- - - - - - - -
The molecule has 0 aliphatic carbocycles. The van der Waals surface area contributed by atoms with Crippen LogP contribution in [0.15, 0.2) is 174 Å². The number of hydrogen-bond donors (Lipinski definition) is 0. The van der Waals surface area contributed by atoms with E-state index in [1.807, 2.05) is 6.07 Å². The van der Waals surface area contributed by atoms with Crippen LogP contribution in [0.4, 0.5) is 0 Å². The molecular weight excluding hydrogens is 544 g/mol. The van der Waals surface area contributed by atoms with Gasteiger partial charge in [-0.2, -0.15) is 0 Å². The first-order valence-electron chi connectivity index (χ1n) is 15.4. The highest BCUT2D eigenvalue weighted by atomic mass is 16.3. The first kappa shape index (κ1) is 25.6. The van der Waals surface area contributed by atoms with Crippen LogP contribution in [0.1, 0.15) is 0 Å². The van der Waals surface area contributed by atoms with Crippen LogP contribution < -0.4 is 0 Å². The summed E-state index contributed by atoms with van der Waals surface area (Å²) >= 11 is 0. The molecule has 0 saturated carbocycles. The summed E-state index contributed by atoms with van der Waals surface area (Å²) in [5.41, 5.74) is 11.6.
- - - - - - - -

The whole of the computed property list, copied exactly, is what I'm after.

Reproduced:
The molecule has 0 aliphatic carbocycles. The van der Waals surface area contributed by atoms with Crippen LogP contribution in [0.15, 0.2) is 174 Å². The number of hydrogen-bond donors (Lipinski definition) is 0. The van der Waals surface area contributed by atoms with E-state index in [1.807, 2.05) is 6.07 Å². The van der Waals surface area contributed by atoms with Crippen LogP contribution in [0.4, 0.5) is 0 Å². The molecular weight excluding hydrogens is 544 g/mol. The van der Waals surface area contributed by atoms with Gasteiger partial charge in [-0.2, -0.15) is 0 Å². The first-order valence-electron chi connectivity index (χ1n) is 15.4. The highest BCUT2D eigenvalue weighted by atomic mass is 16.3. The first kappa shape index (κ1) is 25.6. The van der Waals surface area contributed by atoms with Crippen LogP contribution in [0.1, 0.15) is 0 Å². The van der Waals surface area contributed by atoms with Crippen LogP contribution < -0.4 is 0 Å². The summed E-state index contributed by atoms with van der Waals surface area (Å²) >= 11 is 0. The molecule has 0 saturated carbocycles. The summed E-state index contributed by atoms with van der Waals surface area (Å²) in [5.41, 5.74) is 11.6.